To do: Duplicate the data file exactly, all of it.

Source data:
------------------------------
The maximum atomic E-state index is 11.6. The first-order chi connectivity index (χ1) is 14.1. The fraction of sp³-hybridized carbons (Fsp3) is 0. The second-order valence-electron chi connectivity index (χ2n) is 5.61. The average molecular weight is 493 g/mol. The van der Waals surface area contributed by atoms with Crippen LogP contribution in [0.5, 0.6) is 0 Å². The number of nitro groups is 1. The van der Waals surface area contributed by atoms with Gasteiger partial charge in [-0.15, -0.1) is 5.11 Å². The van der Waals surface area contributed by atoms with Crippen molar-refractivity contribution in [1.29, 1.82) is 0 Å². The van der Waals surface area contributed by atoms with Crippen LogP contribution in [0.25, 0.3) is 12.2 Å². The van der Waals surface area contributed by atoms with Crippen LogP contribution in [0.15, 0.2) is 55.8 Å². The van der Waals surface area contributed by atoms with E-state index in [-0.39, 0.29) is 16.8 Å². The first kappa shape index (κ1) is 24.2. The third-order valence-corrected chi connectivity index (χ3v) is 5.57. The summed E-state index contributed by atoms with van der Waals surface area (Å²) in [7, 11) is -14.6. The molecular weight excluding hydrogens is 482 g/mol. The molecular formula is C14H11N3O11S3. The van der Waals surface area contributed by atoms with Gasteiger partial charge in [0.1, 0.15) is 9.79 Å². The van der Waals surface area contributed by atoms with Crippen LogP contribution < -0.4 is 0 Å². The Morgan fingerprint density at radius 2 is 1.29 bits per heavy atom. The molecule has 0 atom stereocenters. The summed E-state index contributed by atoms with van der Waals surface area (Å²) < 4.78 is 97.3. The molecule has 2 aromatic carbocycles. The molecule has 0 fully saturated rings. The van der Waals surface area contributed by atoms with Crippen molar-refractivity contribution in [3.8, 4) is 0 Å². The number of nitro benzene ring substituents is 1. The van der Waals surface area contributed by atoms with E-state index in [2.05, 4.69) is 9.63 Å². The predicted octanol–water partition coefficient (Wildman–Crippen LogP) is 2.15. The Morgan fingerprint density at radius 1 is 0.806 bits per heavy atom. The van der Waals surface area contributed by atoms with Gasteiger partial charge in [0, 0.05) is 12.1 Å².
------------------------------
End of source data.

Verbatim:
The maximum atomic E-state index is 11.6. The first-order chi connectivity index (χ1) is 14.1. The fraction of sp³-hybridized carbons (Fsp3) is 0. The second-order valence-electron chi connectivity index (χ2n) is 5.61. The average molecular weight is 493 g/mol. The van der Waals surface area contributed by atoms with Crippen LogP contribution in [0.5, 0.6) is 0 Å². The number of nitro groups is 1. The van der Waals surface area contributed by atoms with Gasteiger partial charge in [-0.15, -0.1) is 5.11 Å². The van der Waals surface area contributed by atoms with Crippen molar-refractivity contribution in [1.29, 1.82) is 0 Å². The van der Waals surface area contributed by atoms with Crippen LogP contribution in [0.25, 0.3) is 12.2 Å². The van der Waals surface area contributed by atoms with Crippen LogP contribution in [0.15, 0.2) is 55.8 Å². The van der Waals surface area contributed by atoms with E-state index in [-0.39, 0.29) is 16.8 Å². The first kappa shape index (κ1) is 24.2. The third-order valence-corrected chi connectivity index (χ3v) is 5.57. The summed E-state index contributed by atoms with van der Waals surface area (Å²) in [7, 11) is -14.6. The molecular weight excluding hydrogens is 482 g/mol. The molecular formula is C14H11N3O11S3. The van der Waals surface area contributed by atoms with Gasteiger partial charge in [0.1, 0.15) is 9.79 Å². The van der Waals surface area contributed by atoms with Crippen LogP contribution < -0.4 is 0 Å². The Morgan fingerprint density at radius 2 is 1.29 bits per heavy atom. The molecule has 0 atom stereocenters. The summed E-state index contributed by atoms with van der Waals surface area (Å²) < 4.78 is 97.3. The molecule has 2 aromatic carbocycles. The molecule has 0 fully saturated rings. The van der Waals surface area contributed by atoms with Crippen molar-refractivity contribution in [3.8, 4) is 0 Å². The number of nitro benzene ring substituents is 1. The van der Waals surface area contributed by atoms with E-state index in [2.05, 4.69) is 9.63 Å². The predicted octanol–water partition coefficient (Wildman–Crippen LogP) is 2.15. The Morgan fingerprint density at radius 1 is 0.806 bits per heavy atom. The van der Waals surface area contributed by atoms with Gasteiger partial charge in [0, 0.05) is 12.1 Å².